Red Sox pitcher John Lackey
Years with Red Sox: 2010-2014 (111 games)
HOFm score: 48
John Lackey began his career with the Angels in 2002 and won his first World Series ring that year. He emerged as their ace over his eight seasons in Los Angeles. Lackey was an All-Star in 2007 when he finished third on the Cy Young ballot.
His productive career with the Angels led to Lackey signing a lucrative free-agent deal with the Red Sox in 2010 which immediately turned out to be a bust. He was a workhorse during his first season in Boston, tossing 215 innings over 33 starts, but posted an underwhelming 4.40 ERA. The following season would be the worst of his career, with Lackey producing a 6.41 ERA while leading the league in earned runs allowed and hit batters.
Tommy John surgery wiped out his entire 2012 season but Lackey came back strong the following year when he posted a 3.52 ERA and career-best 4.03 strikeout-to-walk ratio. Finally, the Red Sox were getting the pitcher they were paying for.
Unfortunately, it wouldn’t last much longer. Lackey had a unique clause in his contract that would allow the Red Sox to retain him on a club option for the major league minimum if he missed time due to a pre-existing injury – which he did when he underwent Tommy John surgery. Lackey wasn’t interested in pitching in Boston for such a low salary and there were whispers that he was threatening to retire rather than honor the agreement he made when he signed the contract.
Rather than deal with that messy situation, the Red Sox traded Lackey to the St. Louis Cardinals midway through the 2015 season. He had an excellent year in 2016 when the Cardinals were able to keep him for a bargain price. Apparently he was willing to pitch for the minimum, just not in Boston.
He finished his career with the Chicago Cubs and was a part of the club that ended a championship drought that had lasted for over a century.
Lackey owned a 188-147 record, 3.92 ERA and 7.3 K/9 over 15 seasons. He only made one All-Star appearance and it came in the only season in which he was a serious Cy Young candidate. Lackey gets boost for his postseason performance, winning a World Series ring with three different franchises while going 8-6 with a 3.44 ERA in 29 career playoff games.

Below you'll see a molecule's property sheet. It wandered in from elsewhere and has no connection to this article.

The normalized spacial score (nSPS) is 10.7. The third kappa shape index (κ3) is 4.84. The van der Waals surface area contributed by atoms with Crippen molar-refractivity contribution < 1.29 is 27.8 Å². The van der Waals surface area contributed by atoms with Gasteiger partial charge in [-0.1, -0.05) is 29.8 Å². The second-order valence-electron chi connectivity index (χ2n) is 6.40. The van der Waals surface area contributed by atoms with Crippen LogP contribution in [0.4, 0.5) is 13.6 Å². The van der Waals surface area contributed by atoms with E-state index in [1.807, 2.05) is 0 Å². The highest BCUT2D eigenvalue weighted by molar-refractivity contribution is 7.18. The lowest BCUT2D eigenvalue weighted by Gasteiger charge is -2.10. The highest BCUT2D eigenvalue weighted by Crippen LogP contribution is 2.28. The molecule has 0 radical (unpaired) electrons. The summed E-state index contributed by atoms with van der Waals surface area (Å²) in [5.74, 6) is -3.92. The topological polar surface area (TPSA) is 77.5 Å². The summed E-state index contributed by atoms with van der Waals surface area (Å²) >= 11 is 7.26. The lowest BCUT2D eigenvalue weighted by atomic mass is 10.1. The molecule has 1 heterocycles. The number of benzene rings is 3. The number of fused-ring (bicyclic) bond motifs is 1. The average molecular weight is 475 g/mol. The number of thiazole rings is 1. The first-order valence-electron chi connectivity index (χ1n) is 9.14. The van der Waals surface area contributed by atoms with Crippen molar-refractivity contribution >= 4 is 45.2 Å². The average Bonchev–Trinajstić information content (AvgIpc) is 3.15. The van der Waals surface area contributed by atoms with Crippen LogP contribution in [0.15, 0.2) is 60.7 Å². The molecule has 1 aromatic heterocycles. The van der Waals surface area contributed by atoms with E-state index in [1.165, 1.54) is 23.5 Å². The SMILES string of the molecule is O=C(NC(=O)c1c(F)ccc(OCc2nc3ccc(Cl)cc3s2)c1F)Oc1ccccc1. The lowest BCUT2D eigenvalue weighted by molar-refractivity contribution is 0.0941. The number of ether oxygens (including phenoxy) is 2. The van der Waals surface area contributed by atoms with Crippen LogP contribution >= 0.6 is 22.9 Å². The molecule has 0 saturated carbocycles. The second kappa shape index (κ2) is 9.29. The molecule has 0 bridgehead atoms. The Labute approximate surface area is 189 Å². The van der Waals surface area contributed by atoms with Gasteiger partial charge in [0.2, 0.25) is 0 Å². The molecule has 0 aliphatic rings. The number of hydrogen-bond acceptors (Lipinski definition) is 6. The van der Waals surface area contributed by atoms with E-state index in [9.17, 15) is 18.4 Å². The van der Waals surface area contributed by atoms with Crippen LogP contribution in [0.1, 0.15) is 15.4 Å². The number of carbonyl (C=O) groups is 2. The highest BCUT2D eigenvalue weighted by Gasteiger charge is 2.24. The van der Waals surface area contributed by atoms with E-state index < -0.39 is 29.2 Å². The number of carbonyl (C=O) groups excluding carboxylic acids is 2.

That’s not enough to put Lackey in the Hall of Fame conversation though. His 48 HOFm score is lower than anyone on the 2022 ballot. Peavy (56) and Crawford (53) had higher scores but didn’t receive any votes. That doesn’t necessarily tell us much considering Mark Buehrle (52) had the lowest score but still eclipsed the five percent threshold to remain on the ballot for next year. This metric clearly doesn’t factor in everything that voters consider but it gives us an idea of how players might fare on the next ballot. Buehrle had a much more accomplished career than Lackey so if he barely made the cut, it’s hard to see the former Red Sox pitcher getting much attention.
Lackey might get a few stray votes thrown his way but probably not enough to remain on the ballot in 2024 and certainly not enough to get inducted into the Hall of Fame.
With several prominent names leaving the ballot this year, it frees up room for the BBWAA to consider other options since they are limited to voting for only 10 candidates. That could result in more borderline candidates getting some additional support. It will be interesting to see if any of these former Red Sox players get any votes but it’s fair to assume none of them will be joining Ortiz as a first-ballot Hall of Famer.